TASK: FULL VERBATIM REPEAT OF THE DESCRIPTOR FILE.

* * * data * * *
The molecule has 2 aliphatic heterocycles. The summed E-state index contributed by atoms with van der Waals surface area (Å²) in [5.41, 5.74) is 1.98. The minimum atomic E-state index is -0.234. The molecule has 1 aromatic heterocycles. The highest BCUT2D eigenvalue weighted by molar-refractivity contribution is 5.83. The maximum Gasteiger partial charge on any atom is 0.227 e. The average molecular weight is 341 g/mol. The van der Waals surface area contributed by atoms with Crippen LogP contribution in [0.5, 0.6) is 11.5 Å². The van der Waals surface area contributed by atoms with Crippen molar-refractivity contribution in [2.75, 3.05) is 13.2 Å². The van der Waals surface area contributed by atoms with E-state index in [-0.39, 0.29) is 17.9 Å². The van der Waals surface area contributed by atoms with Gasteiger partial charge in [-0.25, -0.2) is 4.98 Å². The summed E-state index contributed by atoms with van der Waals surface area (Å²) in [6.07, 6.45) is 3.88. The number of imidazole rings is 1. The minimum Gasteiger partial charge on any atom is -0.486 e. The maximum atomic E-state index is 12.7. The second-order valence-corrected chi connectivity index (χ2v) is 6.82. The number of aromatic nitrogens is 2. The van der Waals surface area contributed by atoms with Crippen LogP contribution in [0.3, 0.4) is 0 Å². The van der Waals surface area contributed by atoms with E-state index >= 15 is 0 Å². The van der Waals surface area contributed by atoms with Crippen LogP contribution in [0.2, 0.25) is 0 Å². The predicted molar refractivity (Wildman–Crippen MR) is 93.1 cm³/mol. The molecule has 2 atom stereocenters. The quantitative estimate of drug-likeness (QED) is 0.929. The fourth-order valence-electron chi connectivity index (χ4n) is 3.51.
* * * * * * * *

The molecule has 2 aliphatic heterocycles. The summed E-state index contributed by atoms with van der Waals surface area (Å²) in [5.41, 5.74) is 1.98. The minimum atomic E-state index is -0.234. The molecule has 1 aromatic heterocycles. The highest BCUT2D eigenvalue weighted by molar-refractivity contribution is 5.83. The maximum Gasteiger partial charge on any atom is 0.227 e. The average molecular weight is 341 g/mol. The van der Waals surface area contributed by atoms with Crippen LogP contribution in [0.5, 0.6) is 11.5 Å². The van der Waals surface area contributed by atoms with Crippen molar-refractivity contribution in [2.75, 3.05) is 13.2 Å². The van der Waals surface area contributed by atoms with E-state index in [-0.39, 0.29) is 17.9 Å². The van der Waals surface area contributed by atoms with Gasteiger partial charge in [-0.25, -0.2) is 4.98 Å². The summed E-state index contributed by atoms with van der Waals surface area (Å²) in [6.07, 6.45) is 3.88. The number of imidazole rings is 1. The minimum Gasteiger partial charge on any atom is -0.486 e. The maximum atomic E-state index is 12.7. The second-order valence-corrected chi connectivity index (χ2v) is 6.82. The number of aromatic nitrogens is 2. The van der Waals surface area contributed by atoms with Crippen LogP contribution in [0.3, 0.4) is 0 Å². The van der Waals surface area contributed by atoms with E-state index >= 15 is 0 Å². The van der Waals surface area contributed by atoms with Crippen LogP contribution in [0.2, 0.25) is 0 Å². The predicted molar refractivity (Wildman–Crippen MR) is 93.1 cm³/mol. The molecule has 2 atom stereocenters. The quantitative estimate of drug-likeness (QED) is 0.929. The fourth-order valence-electron chi connectivity index (χ4n) is 3.51.